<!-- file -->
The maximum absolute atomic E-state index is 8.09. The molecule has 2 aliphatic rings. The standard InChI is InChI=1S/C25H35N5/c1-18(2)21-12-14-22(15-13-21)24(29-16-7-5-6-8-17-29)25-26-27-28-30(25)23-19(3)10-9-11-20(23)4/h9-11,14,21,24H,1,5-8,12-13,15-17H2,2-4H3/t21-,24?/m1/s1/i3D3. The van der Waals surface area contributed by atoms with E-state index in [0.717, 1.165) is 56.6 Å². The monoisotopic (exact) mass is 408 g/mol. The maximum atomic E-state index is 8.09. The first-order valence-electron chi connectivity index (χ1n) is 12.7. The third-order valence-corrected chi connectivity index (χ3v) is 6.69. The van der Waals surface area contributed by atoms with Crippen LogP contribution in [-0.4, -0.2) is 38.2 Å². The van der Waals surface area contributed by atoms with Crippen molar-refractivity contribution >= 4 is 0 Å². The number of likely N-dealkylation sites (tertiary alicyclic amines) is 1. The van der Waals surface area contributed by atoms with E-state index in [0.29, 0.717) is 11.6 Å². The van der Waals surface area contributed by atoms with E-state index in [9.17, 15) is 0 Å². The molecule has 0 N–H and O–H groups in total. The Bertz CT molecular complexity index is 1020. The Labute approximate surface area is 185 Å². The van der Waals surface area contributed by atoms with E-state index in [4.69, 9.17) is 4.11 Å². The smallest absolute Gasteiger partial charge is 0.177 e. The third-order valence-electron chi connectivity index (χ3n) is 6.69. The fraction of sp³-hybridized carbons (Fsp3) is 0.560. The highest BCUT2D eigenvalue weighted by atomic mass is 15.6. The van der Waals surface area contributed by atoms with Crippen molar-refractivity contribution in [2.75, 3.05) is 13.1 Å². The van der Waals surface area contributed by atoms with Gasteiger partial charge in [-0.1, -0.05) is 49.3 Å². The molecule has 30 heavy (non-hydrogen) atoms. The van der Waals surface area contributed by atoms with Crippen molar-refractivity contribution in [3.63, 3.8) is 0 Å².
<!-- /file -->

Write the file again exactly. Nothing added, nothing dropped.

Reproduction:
The maximum absolute atomic E-state index is 8.09. The molecule has 2 aliphatic rings. The standard InChI is InChI=1S/C25H35N5/c1-18(2)21-12-14-22(15-13-21)24(29-16-7-5-6-8-17-29)25-26-27-28-30(25)23-19(3)10-9-11-20(23)4/h9-11,14,21,24H,1,5-8,12-13,15-17H2,2-4H3/t21-,24?/m1/s1/i3D3. The van der Waals surface area contributed by atoms with E-state index in [0.717, 1.165) is 56.6 Å². The monoisotopic (exact) mass is 408 g/mol. The maximum atomic E-state index is 8.09. The first-order valence-electron chi connectivity index (χ1n) is 12.7. The third-order valence-corrected chi connectivity index (χ3v) is 6.69. The van der Waals surface area contributed by atoms with Crippen LogP contribution in [-0.4, -0.2) is 38.2 Å². The van der Waals surface area contributed by atoms with Crippen molar-refractivity contribution >= 4 is 0 Å². The number of likely N-dealkylation sites (tertiary alicyclic amines) is 1. The van der Waals surface area contributed by atoms with E-state index in [0.29, 0.717) is 11.6 Å². The van der Waals surface area contributed by atoms with E-state index in [9.17, 15) is 0 Å². The molecule has 0 N–H and O–H groups in total. The Bertz CT molecular complexity index is 1020. The Labute approximate surface area is 185 Å². The van der Waals surface area contributed by atoms with E-state index in [4.69, 9.17) is 4.11 Å². The smallest absolute Gasteiger partial charge is 0.177 e. The third-order valence-electron chi connectivity index (χ3n) is 6.69. The fraction of sp³-hybridized carbons (Fsp3) is 0.560. The highest BCUT2D eigenvalue weighted by atomic mass is 15.6. The van der Waals surface area contributed by atoms with Crippen molar-refractivity contribution in [2.75, 3.05) is 13.1 Å². The van der Waals surface area contributed by atoms with Gasteiger partial charge in [-0.1, -0.05) is 49.3 Å². The molecule has 30 heavy (non-hydrogen) atoms. The van der Waals surface area contributed by atoms with Crippen molar-refractivity contribution in [3.63, 3.8) is 0 Å².